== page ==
Woolworths Pulls Out Of Nigeria, Cites Poor Profits

Woolworths Pulls Out Of Nigeria, Cites Poor Profits

South African retailer Woolworths has closed its three pilot stores in Nigeria, citing poor profits and a highly challenging business environment, according to a report in  SACommercialPropNews.

The three stores were “unable to sustain a compelling product and value proposition which represents the brand well, and meets the needs of the Nigerian customer in a climate that is hot throughout the year,” said Woolworths CEO Ian Moir.

Some challenges of doing business in Nigeria included high rental costs, duties and complex supply chain processes, Moir said.

Woolworths launched two stores in Lagos in March 2012 and a third in Enugu in October. It operates more than 400 stores with 59 of them in 11 African countries outside South Africa including Botswana, Namibia, Lesotho, Swaziland, Ghana, Kenya, Tanzania, Uganda, Zambia and Mozambique. The company said its Africa strategy remains unaffected by the Nigerian closures.

Woolworths’ failure in Nigeria shouldn’t put off other South African companies from trying to do business in Nigeria, said Norman Sander of Broll Nigeria, which manages Ikeja City Mall in Lagos.

Broll said he expects more South African retailers, especially discount retailers, to seek opportunities in the Nigerian market.

“Yes, doing business in Nigeria is a challenge,” Sander said, “but if you can offer middle class Nigerians the right price, product, service, quality and choice, the sky is the limit.”

Shoprite is experiencing strong trade at Ikeja City Mall, Sander said. The South Africa-based retail and fast food company operates more than 1,200 corporate and 270 franchises in 16 African countries.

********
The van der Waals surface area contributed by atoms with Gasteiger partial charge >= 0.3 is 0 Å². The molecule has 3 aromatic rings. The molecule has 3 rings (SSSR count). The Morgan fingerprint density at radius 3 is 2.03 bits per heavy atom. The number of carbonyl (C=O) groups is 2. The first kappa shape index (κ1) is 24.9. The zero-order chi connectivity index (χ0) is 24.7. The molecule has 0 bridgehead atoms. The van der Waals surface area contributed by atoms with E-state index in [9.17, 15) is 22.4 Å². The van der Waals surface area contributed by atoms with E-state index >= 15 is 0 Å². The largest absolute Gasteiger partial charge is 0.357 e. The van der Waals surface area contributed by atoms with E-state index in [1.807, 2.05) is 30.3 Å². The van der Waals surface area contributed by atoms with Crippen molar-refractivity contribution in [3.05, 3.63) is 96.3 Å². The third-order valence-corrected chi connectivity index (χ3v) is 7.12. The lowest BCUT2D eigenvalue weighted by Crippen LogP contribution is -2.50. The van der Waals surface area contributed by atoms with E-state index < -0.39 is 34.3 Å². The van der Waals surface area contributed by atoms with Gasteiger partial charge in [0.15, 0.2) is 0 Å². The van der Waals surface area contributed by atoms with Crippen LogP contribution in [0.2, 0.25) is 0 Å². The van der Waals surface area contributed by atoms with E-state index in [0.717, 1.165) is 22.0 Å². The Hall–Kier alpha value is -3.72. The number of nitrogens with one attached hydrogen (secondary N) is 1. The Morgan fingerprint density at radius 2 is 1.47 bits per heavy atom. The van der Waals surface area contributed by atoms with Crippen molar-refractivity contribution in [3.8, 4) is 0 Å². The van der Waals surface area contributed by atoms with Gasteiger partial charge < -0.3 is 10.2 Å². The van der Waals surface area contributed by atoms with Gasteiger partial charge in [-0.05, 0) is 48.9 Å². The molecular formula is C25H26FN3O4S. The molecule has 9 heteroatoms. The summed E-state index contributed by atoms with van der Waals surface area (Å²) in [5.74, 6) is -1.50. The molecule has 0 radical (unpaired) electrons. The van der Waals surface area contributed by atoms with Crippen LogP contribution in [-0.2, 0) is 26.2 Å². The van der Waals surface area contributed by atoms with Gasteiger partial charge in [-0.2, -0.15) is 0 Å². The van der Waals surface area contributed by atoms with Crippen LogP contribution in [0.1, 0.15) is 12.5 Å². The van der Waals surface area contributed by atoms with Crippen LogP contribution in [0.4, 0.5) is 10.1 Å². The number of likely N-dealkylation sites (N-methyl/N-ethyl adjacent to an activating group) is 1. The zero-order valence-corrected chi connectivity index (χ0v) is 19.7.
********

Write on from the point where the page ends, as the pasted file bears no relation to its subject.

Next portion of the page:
South African retailers should be prepared to change their models for the Nigerian consumer, Sander said. If they do so, they’ll be rewarded in Nigeria, where consumers are brand loyal and value good service, which is in short supply.

The Nigerian market is vastly different South Africa and neighboring countries, Sander said. “Research is essential to understanding this unique set of consumer needs and norms, before venturing into this exceptional territory.”

Despite the opportunities, retail in Nigeria is not for sissies, Sander said. “Mall rentals are high because of infrastructure and development costs which, in turn, demand high turnovers.

“Infrastructure is poor, red-tape is plenty and officials often interfere. The supply chain also takes far greater focus, with a host of potential obstacles to be navigated.”

Retailers need excellent warehousing to overcome shipping issues in Nigeria, where goods
don’t move as fast as they do in South Africa, Sander said.

Woolworths is good at allocating capital and the company said all along that its three stores were just a trial, said Daniel Isaacs, equity analyst at 36ONE Asset Management.

“Pulling out at this point means that they’ve done their model, they’ve looked at the returns possible and they’ve decided that they can get better returns for shareholders by
investing into other parts of Africa and South Africa,” he said.

A retailer like Mr. Price is probably better placed to move further out into Africa, Isaacs said. “In the African countries where you have a much lower gross domestic product per
capita, affordability is a huge concern, and you can’t, at least not for a long time, institute the same credit services you have here.

“It will be more interesting to see where the other relatively higher-priced guys like Foschini and Truworths stand and what moves they now make in terms of Nigeria,” he said.